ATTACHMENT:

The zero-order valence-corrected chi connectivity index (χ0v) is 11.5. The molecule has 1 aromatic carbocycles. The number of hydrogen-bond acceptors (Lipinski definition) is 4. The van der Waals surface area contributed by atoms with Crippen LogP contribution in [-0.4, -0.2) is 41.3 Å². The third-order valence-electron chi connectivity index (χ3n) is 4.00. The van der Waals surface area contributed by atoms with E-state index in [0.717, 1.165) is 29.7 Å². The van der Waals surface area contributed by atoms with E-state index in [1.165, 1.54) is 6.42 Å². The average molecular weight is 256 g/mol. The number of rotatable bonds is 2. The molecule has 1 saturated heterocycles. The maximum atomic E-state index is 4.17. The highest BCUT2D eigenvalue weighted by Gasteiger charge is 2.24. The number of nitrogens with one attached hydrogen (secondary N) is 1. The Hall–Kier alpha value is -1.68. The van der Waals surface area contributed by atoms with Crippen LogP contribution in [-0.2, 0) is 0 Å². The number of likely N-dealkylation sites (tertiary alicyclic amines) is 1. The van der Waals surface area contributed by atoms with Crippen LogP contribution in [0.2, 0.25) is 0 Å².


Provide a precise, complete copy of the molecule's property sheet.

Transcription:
The zero-order valence-corrected chi connectivity index (χ0v) is 11.5. The molecule has 1 aromatic carbocycles. The number of hydrogen-bond acceptors (Lipinski definition) is 4. The van der Waals surface area contributed by atoms with Crippen LogP contribution in [-0.4, -0.2) is 41.3 Å². The third-order valence-electron chi connectivity index (χ3n) is 4.00. The van der Waals surface area contributed by atoms with E-state index in [0.717, 1.165) is 29.7 Å². The van der Waals surface area contributed by atoms with E-state index in [1.165, 1.54) is 6.42 Å². The average molecular weight is 256 g/mol. The number of rotatable bonds is 2. The molecule has 1 saturated heterocycles. The maximum atomic E-state index is 4.17. The highest BCUT2D eigenvalue weighted by Gasteiger charge is 2.24. The number of nitrogens with one attached hydrogen (secondary N) is 1. The Hall–Kier alpha value is -1.68. The van der Waals surface area contributed by atoms with Crippen LogP contribution in [-0.2, 0) is 0 Å². The number of likely N-dealkylation sites (tertiary alicyclic amines) is 1. The van der Waals surface area contributed by atoms with Crippen LogP contribution in [0.2, 0.25) is 0 Å².